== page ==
Design and Setting  Government budgets, insurance claims, facility surveys, household surveys, and official US records from 1996 through 2013 were collected and combined. In total, 183 sources of data were used to estimate spending for 155 conditions (including cancer, which was disaggregated into 29 conditions). For each record, spending was extracted, along with the age and sex of the patient, and the type of care. Spending was adjusted to reflect the health condition treated, rather than the primary diagnosis.

Exposures  Encounter with US health care system.

Main Outcomes and Measures  National spending estimates stratified by condition, age and sex group, and type of care.

Results  From 1996 through 2013, $30.1 trillion of personal health care spending was disaggregated by 155 conditions, age and sex group, and type of care. Among these 155 conditions, diabetes had the highest health care spending in 2013, with an estimated $101.4 billion (uncertainty interval [UI], $96.7 billion-$106.5 billion) in spending, including 57.6% (UI, 53.8%-62.1%) spent on pharmaceuticals and 23.5% (UI, 21.7%-25.7%) spent on ambulatory care. Ischemic heart disease accounted for the second-highest amount of health care spending in 2013, with estimated spending of $88.1 billion (UI, $82.7 billion-$92.9 billion), and low back and neck pain accounted for the third-highest amount, with estimated health care spending of $87.6 billion (UI, $67.5 billion-$94.1 billion). The conditions with the highest spending levels varied by age, sex, type of care, and year. Personal health care spending increased for 143 of the 155 conditions from 1996 through 2013. Spending on low back and neck pain and on diabetes increased the most over the 18 years, by an estimated $57.2 billion (UI, $47.4 billion-$64.4 billion) and $64.4 billion (UI, $57.8 billion-$70.7 billion), respectively. From 1996 through 2013, spending on emergency care and retail pharmaceuticals increased at the fastest rates (6.4% [UI, 6.4%-6.4%] and 5.6% [UI, 5.6%-5.6%] annual growth rate, respectively), which were higher than annual rates for spending on inpatient care (2.8% [UI, 2.8%–2.8%] and nursing facility care (2.5% [UI, 2.5%-2.5%]).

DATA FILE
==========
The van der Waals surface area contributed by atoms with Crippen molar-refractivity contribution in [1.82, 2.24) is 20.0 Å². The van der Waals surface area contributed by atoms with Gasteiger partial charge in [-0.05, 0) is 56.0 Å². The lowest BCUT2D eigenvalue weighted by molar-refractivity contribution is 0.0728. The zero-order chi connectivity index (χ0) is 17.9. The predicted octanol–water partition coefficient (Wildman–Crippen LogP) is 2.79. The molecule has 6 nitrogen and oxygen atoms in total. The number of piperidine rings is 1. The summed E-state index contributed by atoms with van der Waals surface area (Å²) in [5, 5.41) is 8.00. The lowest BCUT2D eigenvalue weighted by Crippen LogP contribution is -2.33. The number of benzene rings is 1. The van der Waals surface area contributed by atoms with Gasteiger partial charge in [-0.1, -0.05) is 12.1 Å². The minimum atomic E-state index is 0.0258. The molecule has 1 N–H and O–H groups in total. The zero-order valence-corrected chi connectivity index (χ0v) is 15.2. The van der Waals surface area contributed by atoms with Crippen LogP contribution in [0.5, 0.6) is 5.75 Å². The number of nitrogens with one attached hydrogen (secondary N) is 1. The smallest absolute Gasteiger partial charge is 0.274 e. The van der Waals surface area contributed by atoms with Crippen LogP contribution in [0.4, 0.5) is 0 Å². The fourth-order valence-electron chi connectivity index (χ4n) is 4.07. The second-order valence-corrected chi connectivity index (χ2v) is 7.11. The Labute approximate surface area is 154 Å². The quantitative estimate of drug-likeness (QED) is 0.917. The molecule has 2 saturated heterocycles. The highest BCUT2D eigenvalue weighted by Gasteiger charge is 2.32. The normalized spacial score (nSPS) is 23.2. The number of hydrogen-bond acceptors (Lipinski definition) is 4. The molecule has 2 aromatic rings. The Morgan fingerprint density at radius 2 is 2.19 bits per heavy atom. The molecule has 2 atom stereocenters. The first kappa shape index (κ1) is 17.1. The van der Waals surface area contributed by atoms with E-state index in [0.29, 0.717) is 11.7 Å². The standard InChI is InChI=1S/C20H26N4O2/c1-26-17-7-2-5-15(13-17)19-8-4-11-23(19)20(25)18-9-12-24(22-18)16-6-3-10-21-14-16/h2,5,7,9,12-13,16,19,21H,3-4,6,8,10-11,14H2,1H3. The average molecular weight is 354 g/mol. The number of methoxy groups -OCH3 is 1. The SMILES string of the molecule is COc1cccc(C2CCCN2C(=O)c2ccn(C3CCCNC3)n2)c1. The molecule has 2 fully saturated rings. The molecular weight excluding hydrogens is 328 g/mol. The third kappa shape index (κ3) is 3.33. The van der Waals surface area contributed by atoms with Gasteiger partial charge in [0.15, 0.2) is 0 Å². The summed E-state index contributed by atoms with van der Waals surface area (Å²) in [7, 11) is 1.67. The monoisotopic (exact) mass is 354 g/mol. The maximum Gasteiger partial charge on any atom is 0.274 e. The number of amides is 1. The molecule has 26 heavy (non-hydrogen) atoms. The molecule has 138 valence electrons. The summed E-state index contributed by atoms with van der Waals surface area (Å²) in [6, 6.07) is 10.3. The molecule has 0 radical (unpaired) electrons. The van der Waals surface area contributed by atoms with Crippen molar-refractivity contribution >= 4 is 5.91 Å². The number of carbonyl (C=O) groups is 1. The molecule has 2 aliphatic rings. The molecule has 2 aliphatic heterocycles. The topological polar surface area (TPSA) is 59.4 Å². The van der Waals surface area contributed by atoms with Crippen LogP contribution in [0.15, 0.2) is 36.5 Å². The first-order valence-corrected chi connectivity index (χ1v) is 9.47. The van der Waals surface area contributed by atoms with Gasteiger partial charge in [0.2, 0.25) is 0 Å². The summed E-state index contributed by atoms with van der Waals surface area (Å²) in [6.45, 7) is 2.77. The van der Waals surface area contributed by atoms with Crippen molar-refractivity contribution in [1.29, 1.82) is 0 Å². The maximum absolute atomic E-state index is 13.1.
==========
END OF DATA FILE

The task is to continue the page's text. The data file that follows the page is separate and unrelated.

Conclusions and Relevance  Modeled estimates of US spending on personal health care and public health showed substantial increases from 1996 through 2013; with spending on diabetes, ischemic heart disease, and low back and neck pain accounting for the highest amounts of spending by disease category. The rate of change in annual spending varied considerably among different conditions and types of care. This information may have implications for efforts to control US health care spending.

×